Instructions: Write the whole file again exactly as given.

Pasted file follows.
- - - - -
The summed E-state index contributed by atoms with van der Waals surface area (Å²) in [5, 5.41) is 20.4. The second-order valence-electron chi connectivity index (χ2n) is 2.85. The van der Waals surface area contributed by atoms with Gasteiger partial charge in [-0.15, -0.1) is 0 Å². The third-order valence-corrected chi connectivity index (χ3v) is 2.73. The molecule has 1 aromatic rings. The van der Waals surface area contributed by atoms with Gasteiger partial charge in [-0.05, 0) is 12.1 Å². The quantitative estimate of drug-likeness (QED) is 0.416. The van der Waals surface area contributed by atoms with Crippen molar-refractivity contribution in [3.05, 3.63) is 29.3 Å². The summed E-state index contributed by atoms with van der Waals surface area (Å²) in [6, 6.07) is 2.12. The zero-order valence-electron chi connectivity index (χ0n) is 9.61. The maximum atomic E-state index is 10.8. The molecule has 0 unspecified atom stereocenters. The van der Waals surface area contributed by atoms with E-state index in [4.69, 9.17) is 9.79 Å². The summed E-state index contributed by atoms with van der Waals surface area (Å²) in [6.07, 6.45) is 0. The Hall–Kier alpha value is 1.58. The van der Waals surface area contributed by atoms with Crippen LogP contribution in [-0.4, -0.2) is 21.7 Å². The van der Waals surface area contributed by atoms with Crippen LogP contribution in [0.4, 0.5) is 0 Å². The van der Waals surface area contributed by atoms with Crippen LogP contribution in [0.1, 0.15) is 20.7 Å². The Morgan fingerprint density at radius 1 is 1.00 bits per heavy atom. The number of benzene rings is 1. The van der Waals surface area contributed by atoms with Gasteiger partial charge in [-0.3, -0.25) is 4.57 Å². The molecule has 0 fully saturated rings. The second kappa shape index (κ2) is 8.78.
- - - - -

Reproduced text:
The summed E-state index contributed by atoms with van der Waals surface area (Å²) in [5, 5.41) is 20.4. The second-order valence-electron chi connectivity index (χ2n) is 2.85. The van der Waals surface area contributed by atoms with Gasteiger partial charge in [-0.15, -0.1) is 0 Å². The third-order valence-corrected chi connectivity index (χ3v) is 2.73. The molecule has 1 aromatic rings. The van der Waals surface area contributed by atoms with Gasteiger partial charge in [-0.05, 0) is 12.1 Å². The quantitative estimate of drug-likeness (QED) is 0.416. The van der Waals surface area contributed by atoms with Crippen molar-refractivity contribution in [3.05, 3.63) is 29.3 Å². The summed E-state index contributed by atoms with van der Waals surface area (Å²) in [6, 6.07) is 2.12. The zero-order valence-electron chi connectivity index (χ0n) is 9.61. The maximum atomic E-state index is 10.8. The molecule has 0 unspecified atom stereocenters. The van der Waals surface area contributed by atoms with E-state index in [4.69, 9.17) is 9.79 Å². The summed E-state index contributed by atoms with van der Waals surface area (Å²) in [6.07, 6.45) is 0. The Hall–Kier alpha value is 1.58. The van der Waals surface area contributed by atoms with Crippen LogP contribution in [-0.4, -0.2) is 21.7 Å². The van der Waals surface area contributed by atoms with Crippen LogP contribution in [0.4, 0.5) is 0 Å². The van der Waals surface area contributed by atoms with Crippen LogP contribution in [0.1, 0.15) is 20.7 Å². The Morgan fingerprint density at radius 1 is 1.00 bits per heavy atom. The number of benzene rings is 1. The van der Waals surface area contributed by atoms with Gasteiger partial charge in [-0.3, -0.25) is 4.57 Å². The molecule has 0 fully saturated rings. The second kappa shape index (κ2) is 8.78.